POSTCARD #185: Bangkok: The ceiling fan is situated in the open air of the balcony and hasn’t been used in years – the on/off switch sealed with Scotch tape now the birds have claimed the space. When the nesting bird left this morning, I took the photo, standing on a chair with arms stretched up, hands holding the phone-camera at a slight angle pointing downwards at where I thought the nest would be: click… a few tries and I got the picture showing the egg in a fragile little nest, then got down and quickly put the chair away. A very small nest, temporary structure made from stalks of grass individually placed. There’s lightness, like the wind and the air about it.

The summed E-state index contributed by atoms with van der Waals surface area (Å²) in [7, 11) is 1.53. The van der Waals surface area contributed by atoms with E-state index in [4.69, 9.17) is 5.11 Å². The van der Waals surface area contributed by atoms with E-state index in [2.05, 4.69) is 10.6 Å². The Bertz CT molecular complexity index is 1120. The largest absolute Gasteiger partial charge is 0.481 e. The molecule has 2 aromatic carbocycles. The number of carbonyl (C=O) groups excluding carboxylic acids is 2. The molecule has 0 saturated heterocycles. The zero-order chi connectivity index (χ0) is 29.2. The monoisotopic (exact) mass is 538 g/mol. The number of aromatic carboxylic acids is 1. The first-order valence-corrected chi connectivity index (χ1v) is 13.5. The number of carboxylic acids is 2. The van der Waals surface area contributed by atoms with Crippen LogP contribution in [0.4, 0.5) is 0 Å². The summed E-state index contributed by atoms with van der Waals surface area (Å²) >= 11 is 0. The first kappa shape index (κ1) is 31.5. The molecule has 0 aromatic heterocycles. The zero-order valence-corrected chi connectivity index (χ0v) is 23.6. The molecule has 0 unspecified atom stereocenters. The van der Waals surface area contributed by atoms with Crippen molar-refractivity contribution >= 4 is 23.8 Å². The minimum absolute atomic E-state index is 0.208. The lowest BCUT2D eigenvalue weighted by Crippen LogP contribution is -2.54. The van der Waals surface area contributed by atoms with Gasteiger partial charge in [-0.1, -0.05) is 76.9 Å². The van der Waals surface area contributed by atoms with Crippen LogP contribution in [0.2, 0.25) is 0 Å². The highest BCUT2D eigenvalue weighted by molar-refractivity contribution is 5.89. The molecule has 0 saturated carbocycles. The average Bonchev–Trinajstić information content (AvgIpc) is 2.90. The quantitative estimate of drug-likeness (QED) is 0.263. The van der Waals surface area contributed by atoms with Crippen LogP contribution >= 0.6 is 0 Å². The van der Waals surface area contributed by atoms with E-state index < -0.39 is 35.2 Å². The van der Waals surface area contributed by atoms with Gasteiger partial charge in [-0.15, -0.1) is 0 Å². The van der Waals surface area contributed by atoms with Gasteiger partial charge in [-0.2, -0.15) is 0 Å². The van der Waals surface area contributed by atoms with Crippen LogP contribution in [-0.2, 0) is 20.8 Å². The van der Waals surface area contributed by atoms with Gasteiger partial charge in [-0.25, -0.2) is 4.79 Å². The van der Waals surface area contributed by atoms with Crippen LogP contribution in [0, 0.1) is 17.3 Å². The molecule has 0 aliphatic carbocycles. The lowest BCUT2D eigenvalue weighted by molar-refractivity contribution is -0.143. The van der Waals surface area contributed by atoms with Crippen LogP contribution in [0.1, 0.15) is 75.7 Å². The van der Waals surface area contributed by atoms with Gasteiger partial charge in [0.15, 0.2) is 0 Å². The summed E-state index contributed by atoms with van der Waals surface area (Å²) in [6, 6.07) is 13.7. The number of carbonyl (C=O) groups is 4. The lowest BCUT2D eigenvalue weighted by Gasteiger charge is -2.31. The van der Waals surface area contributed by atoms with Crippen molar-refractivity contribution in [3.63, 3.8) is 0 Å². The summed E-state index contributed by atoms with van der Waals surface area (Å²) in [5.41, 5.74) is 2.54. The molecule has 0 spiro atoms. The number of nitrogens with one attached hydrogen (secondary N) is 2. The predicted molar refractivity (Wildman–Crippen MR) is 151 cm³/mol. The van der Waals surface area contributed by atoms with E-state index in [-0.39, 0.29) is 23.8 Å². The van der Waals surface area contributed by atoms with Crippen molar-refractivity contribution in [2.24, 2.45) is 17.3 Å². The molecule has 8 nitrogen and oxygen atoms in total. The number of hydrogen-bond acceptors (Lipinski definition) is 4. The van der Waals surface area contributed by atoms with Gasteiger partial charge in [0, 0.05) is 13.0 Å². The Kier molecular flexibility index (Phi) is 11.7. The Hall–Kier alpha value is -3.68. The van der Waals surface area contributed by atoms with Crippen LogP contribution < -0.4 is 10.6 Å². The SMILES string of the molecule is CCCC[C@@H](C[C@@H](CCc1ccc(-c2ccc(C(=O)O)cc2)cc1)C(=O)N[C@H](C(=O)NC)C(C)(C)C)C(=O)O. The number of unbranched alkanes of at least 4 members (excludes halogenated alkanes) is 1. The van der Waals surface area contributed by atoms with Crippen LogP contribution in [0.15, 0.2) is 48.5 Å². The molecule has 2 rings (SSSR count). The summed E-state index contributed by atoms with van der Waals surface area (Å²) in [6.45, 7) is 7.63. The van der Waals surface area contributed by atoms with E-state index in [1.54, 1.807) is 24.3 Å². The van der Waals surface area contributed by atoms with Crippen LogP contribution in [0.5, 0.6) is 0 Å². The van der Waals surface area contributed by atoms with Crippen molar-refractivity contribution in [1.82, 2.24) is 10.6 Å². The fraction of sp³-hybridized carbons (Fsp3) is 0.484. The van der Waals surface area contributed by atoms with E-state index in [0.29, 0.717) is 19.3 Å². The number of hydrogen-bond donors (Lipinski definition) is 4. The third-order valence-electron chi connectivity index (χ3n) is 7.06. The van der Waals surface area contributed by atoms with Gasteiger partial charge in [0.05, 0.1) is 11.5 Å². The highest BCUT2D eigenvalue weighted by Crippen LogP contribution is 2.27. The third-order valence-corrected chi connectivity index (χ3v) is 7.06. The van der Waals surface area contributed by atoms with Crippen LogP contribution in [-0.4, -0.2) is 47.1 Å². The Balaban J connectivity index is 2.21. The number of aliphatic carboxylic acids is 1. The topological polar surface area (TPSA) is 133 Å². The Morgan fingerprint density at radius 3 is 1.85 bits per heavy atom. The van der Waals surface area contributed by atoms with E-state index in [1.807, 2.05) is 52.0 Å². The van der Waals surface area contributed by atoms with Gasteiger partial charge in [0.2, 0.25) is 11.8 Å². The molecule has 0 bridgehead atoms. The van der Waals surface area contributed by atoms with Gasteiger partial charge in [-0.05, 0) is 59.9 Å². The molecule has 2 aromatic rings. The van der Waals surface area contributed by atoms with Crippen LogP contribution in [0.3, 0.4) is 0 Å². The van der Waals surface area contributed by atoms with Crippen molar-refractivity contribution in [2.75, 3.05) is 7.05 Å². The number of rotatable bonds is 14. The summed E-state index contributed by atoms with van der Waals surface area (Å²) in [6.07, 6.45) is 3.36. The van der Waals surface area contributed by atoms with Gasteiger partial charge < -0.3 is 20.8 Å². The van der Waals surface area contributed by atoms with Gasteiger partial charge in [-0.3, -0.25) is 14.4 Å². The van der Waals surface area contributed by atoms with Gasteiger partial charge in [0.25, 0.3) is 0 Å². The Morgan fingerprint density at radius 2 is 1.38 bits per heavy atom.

Shortly after that, the parent bird comes back, sees me watching (it knew I had been up there), looks around with an almost 180° sweep of vision that brings the cranium all the way round as far as it’ll go, then back the other way to where it started and there’s just that little bit of vision obscured by the back of the head. Also some movement on the vertical plane looking up and down with eyes on each side so, somehow choosing which eye to focus with. The head appears to spin around over the top in and in absolutely any direction… it makes me quite dizzy to watch. Bird gets back on nest by sliding through the upper bar of the ceiling fan guard and shuffling in.
Now I’m pacing around the room wondering if this is what it feels like to be expecting a child? The womb is placed outside the body; parent bird feels pecks from a small beak. Tiny beings find there is a way out of their enclosed shell. They learn how to fly quickly and abandon the nest to the monsoon winds, which will demolish it immediately.
Our own life is the instrument with which we experiment with truth. [Thich Nhat Hanh]